Monday, February 29, 2016

Swooning with Austen's Heroes...Part 2

Last time I introduced the 6 Austen-hero-types, but only expounded on the first two. As a refresher, here are the 6 categories:
The Reluctant Hero

The Subtle Servant

The Good Guy

The Best Friend

The Reformed Rogue

The Anti-Hero

Though the last two hero types seem to cause greater swoon-power, I am equally impressed (and enamored) by the next two Austen heroes.

The Good Guy
This hero is good for goodness sake. The heroine meets him within the first chapter or two, and there is an immediate kinship because this hero has the ability to create instant camaraderie. He doesn’t brood, is honest, hopeful, encouraging, and usually has a fantastic sense of humor. Though – I’d have to say most of Austen’s heroes have solid senses of humor, this one may have of the best.

Henry Tilney
Austen describes our first glance at Henry as this: "rather tall, had a pleasing countenance, a very intelligent and lively eye, and, if not quite handsome, was very near it."

Henry Tilney, a second born son and one of the few ‘good’ clergyman in Austen’s novels, stands in contrast to many of her other heroes. He’s open, friendly, honest, has a fine income, quick wit, and teases the conventions of society. Much like Henry Higgins in My Fair Lady, he takes the poor, inexperienced heroine, Catherine, under his wing to guide her in ‘polite’ society – most of the time tongue-in-cheek style. Unlike Henry Higgins, he does not carry the same arrogance or self-importance, but seems genuinely kindhearted and goodnatured. Plus, he’s good to his sister and likes to read novels ;-)

In all honesty, how can you not like a guy who says stuff like this:

Miss Morland, no one can think more highly of the understanding of women than I do. In my opinion, nature has given them so much that they never find it necessary to use more than half.” -Ch 14 of Northanger Abbey

Austen's Mr. Bingley and perhaps Colonel Fitzwilliam might fit in here too.
Justin Wells from Margaret Brownley’s A Lady Like Sarah

Red Dawson from Mary Connealy’s book Montana Rose (FAVORITE Connealy classic)
Harry DeVries from Siri Mitchell’s She Walks in Beauty (FAVORITE Siri historical)
George Bailey from It’s a Wonderful Life
Captain America, Superman
David from my novel, The Thorn Keeper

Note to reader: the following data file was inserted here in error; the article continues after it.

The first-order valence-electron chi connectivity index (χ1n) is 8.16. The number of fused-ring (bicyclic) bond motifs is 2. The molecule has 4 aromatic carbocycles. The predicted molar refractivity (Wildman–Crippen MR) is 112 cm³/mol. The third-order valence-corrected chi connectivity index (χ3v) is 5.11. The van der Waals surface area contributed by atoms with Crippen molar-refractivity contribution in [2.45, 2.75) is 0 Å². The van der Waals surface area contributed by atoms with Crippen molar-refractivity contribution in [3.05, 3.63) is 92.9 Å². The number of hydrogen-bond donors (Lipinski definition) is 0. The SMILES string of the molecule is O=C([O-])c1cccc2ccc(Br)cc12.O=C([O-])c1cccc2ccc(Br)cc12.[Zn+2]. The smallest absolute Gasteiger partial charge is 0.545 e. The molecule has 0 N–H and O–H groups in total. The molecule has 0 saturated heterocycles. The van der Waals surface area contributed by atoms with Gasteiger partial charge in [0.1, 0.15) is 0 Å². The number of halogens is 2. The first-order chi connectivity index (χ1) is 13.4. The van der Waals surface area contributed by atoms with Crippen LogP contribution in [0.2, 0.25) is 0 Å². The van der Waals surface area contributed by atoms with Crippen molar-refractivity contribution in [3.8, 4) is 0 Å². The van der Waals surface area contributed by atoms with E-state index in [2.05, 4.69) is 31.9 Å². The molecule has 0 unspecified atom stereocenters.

August from my WIP, The Thorn Healer

Red Shirt from Laura Frantz's novel, Courting Morrow Little

And Jack from While You Were Sleeping
The Best Friend

This is the man who not only provides a solid friendship, but is a confidante for the heroine. The difference between him and the Good Guy type is the depth of relationship he already possesses with the heroine. His closeness, many times, fogs up the feelings of love growing between the two, and may become entangled with conflict, irrational behavior, withdrawal, and conflict before the pair realizes what revelation is taking place in their hearts. In my opinion, solid friendship is a prerequisite to true love, and there is rare beauty in a gentle transition of platonic relationship deepening with romance.

Within the uniqueness of this romance is the need the hero might have to 'set the heroine straight'.  Their close relationships encourages the hero to feel a particular need to keep the heroine on the right track and perhaps even reprimand her if she sways off.

Mr. George Knightley – George Knightley seems to possess all the makings of a perfect hero and without the brooding of Mr. Darcy or bitterness of Captain Wentworth (though both of those heroes are fantastic). He is prone to ‘right wrongs’ to the point of being a bit bossy sometimes, but his intentions are to bring Emma back to the woman he knows she truly is on the inside. Their friendship gives him the intimacy of knowledge about her which a shorter acquaintance might not provide. Controlled, even-tempered, and logical, Mr. Knightley only loses ‘his cool’ when he becomes aware of his deepening feelings for Emma, to which he then responds with foreign internal feelings such as jealousy and impulsivity. He is the epitome of kindness, and is quick to assist the needs of the women of his acquaintance. And though he sees clearly Emma’s flaws, he loves her still, perhaps his love even deepens because of the solid foundation of their friendship.

 John Brady in Julie Lessman’s novel A Passion Denied

Gilbert Blythe from the Anne of Green Gables series
Sam from my debut novel, The Thorn Bearer

Harry from When Harry Met Sally

Adrien from Siri Mitchell’s novel Kissing Adrien

What do YOU think of these two Austen hero-types? Have you ever written a Good Guy or a Best Friend? In my current historical romance I have a 'Best Friend' hero. In the third book of that same series, I have a Good Guy.

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